France Goes Against U.S. on Iran Less Than 24 Hours After Nuke Summit Ends

Only 24 hours after an Obama-led summit won solemn pledges from world leaders to crack down on proliferation of loose nuclear material and know-how, prosecutors in France signaled that they were backing away from supporting a U.S. attempt to extradite an Iranian businessman accused of acting as a clandestine purchasing agent for Iran's nuclear and missile programs.

In March 2009, Iranian citizen and resident Majid Kakavand was arrested by French authorities after the U.S. lodged a request for his extradition in connection with an investigation of alleged smuggling of U.S. technology to Iranian military entities. An indictment from April 7, 2009, issued by federal prosecutors in Northern California, charged Kakavand and two codefendants with running an international network that allegedly purchased thousands of military and commercial products from American companies. The feds say this equipment and material was then exported via Malaysia to destinations in Iran, which U.S. officials say included two Iranian military "entities" that the U.S. government believes are involved in Iran's nuclear- and ballistic-missile-development programs.

At a court hearing in France on Wednesday, however, a French prosecutor indicated that the French government has decided to oppose the U.S. extradition request for Kakavand. According to an Associated Press report, prosecutor Sophie Gulphe-Berbain disputed a U.S. claim, underlying the basis for the extradition request, that products which Kakavand sought to acquire for Iran had military applications. She reportedly said that French-government arms experts determined that the products in question—including resistors, inductors, sensors, capacitors, and connectors—were "not dual use" and that therefore Kakavand did not need special permission to export them to Iran.

The AP report said that after his arrest, Kakavand had been held in prison by French authorities until last August, when he was released on the condition that he remain in Paris. He denied to the court that he was a criminal or that he had done anything wrong. A spokesman for the French Embassy in Washington could not be immediately reached for comment.

According to reporting in the Iranian media, last week Kakavand was phoned by Manouchehr Mottaki, Iran's foreign minister, and given what amounted to a pep talk on behalf of the Tehran government. "Fortunately, the falsehood of U.S. claims against you has been made clear to the French court and the judge, as was clear from the start, no offense has been proven attributed to you," Mottaki told Kakavand, according to the Tehran Times. "The Americans have planned and implemented a singular plot against Iranian citizens in certain countries, which has failed in most cases," the minister allegedly said, adding that he hoped French authorities would soon free Kakavand and allow him to return to Iran. Lawyers for Kakavand have claimed that U.S. authorities forged documents as part of their effort to persuade the French to turn Kakavand over to the U.S.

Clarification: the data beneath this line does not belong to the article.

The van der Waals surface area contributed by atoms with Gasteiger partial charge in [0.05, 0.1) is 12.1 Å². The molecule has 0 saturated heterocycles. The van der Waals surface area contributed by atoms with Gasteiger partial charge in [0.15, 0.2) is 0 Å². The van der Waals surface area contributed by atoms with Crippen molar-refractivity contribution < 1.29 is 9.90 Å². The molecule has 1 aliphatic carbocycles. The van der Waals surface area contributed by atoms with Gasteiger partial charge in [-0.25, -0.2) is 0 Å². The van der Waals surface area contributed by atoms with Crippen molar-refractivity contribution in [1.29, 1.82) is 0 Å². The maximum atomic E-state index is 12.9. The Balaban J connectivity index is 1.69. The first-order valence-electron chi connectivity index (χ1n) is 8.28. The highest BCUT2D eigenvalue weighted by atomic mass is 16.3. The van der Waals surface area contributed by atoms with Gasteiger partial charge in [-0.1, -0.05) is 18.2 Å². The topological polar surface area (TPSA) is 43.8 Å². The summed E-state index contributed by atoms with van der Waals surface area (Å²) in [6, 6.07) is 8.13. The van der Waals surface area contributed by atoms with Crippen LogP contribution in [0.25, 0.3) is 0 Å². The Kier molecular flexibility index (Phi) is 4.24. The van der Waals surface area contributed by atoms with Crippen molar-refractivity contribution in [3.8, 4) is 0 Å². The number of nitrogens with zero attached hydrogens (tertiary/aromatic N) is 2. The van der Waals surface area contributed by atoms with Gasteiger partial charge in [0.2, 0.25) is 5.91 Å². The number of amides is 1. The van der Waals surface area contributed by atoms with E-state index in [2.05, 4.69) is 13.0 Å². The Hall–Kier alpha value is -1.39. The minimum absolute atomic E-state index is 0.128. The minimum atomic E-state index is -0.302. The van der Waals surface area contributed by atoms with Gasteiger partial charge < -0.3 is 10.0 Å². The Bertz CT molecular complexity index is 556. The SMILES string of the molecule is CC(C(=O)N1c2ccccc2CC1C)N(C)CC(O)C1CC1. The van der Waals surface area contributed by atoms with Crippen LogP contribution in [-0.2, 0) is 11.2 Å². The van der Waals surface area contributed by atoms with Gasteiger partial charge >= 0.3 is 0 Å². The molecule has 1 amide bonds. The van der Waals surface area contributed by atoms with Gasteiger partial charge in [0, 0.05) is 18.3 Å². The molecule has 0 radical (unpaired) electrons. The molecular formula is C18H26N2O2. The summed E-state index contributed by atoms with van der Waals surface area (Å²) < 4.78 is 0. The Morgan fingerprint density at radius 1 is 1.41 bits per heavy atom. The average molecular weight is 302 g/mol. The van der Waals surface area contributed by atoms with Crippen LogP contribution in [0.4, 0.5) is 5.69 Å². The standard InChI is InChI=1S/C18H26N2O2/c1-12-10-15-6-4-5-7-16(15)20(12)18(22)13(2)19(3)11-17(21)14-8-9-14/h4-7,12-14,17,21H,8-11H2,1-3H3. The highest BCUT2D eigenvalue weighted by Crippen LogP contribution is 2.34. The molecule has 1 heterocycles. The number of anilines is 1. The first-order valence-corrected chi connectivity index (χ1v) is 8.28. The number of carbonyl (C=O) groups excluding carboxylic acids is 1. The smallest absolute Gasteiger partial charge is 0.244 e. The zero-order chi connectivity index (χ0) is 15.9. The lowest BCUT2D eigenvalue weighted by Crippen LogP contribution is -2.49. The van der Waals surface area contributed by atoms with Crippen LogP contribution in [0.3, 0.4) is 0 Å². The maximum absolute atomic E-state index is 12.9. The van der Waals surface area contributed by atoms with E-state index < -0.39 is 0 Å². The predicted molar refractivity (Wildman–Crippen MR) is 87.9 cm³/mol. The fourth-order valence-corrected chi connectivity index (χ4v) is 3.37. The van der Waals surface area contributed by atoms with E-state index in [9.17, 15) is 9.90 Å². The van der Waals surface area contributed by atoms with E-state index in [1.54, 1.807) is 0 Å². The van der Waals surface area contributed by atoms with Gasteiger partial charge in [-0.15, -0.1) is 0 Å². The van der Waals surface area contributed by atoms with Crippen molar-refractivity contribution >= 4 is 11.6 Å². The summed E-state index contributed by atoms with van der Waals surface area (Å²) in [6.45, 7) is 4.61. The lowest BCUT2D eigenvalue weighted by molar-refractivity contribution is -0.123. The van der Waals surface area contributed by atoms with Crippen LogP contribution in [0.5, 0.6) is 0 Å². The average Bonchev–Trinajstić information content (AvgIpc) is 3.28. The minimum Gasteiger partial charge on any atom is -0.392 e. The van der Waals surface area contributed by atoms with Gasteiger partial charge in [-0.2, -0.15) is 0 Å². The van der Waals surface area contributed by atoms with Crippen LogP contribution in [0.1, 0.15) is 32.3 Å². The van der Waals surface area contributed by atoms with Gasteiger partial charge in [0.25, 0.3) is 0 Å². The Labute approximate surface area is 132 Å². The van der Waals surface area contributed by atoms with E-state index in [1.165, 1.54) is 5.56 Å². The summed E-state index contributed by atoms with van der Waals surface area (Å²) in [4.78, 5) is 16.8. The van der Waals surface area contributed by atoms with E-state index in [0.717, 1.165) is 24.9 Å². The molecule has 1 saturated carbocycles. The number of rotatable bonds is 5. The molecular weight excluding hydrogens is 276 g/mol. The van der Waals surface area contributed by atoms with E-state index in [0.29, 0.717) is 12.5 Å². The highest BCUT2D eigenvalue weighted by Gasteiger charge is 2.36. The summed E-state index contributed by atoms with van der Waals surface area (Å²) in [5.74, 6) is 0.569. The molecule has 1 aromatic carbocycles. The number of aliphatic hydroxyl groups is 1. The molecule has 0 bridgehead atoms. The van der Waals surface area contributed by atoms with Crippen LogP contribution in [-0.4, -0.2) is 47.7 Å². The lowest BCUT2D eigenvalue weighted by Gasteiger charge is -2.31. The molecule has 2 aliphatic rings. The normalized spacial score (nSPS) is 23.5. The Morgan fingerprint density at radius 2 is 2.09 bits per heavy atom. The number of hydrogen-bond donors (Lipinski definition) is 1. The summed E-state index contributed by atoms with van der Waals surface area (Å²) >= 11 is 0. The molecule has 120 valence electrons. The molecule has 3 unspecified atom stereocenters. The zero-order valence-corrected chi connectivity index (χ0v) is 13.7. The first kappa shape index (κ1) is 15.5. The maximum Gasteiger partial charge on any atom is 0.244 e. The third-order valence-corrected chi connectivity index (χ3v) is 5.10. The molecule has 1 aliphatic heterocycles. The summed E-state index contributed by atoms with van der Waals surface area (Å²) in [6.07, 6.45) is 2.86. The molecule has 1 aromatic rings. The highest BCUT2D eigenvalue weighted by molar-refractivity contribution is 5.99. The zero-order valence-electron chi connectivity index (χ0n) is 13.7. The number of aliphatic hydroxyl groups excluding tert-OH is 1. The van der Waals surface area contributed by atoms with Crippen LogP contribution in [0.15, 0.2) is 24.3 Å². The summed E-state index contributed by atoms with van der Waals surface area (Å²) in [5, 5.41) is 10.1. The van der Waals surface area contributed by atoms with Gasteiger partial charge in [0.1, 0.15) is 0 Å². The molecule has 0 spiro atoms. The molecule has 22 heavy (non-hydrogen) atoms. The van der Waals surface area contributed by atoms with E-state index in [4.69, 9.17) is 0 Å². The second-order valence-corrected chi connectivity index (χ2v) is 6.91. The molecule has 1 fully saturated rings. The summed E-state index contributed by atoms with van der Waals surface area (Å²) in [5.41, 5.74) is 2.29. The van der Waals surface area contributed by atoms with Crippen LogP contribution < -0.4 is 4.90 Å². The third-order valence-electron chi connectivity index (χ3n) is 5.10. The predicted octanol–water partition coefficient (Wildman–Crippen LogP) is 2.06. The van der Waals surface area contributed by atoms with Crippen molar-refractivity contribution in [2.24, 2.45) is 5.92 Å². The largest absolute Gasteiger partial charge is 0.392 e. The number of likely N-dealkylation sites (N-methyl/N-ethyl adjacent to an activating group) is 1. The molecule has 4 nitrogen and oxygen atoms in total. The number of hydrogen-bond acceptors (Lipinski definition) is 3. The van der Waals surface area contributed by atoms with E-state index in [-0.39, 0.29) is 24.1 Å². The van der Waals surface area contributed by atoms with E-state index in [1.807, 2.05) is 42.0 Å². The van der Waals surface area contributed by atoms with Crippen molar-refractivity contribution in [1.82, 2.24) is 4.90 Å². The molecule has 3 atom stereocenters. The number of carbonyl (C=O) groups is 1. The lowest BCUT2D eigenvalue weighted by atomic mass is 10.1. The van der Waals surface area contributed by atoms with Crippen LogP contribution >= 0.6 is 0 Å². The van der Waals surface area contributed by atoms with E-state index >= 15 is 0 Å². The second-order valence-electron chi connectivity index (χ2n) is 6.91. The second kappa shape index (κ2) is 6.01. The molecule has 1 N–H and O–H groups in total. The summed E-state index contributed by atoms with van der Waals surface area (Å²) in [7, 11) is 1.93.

A U.S. official familiar with the case, who asked for anonymity when discussing sensitive information, said that Iranian authorities have been dropping hints to the French that if Kakavand is released, then Tehran might reciprocate by setting free Clotilde Reiss, a young French academic who was arrested by Iranian authorities last July shortly before she was due to end a six-month teaching stint in Iran. According to this report on the Web site, Reiss was arrested after she allegedly handed over to the French Embassy in Tehran pictures and other materials she had collected related to protests that followed the disputed reelection of Iranian President Mahmoud Ahmadinejad last spring.

The official said that Obama administration officials were unhappy at the latest French moves in the Kakavand case, especially as they come so soon after the end of the nuclear-nonproliferation summit in Washington. French President Nicholas Sarkozy told a press conference during the summit that he wanted the United Nations to impose new sanctions on Iran by the end of next month in response to Tehran's increasingly aggressive efforts to move forward with nuclear-related research and development.

France Goes Against U.S. on Iran Less Than 24 Hours After Nuke Summit Ends | U.S.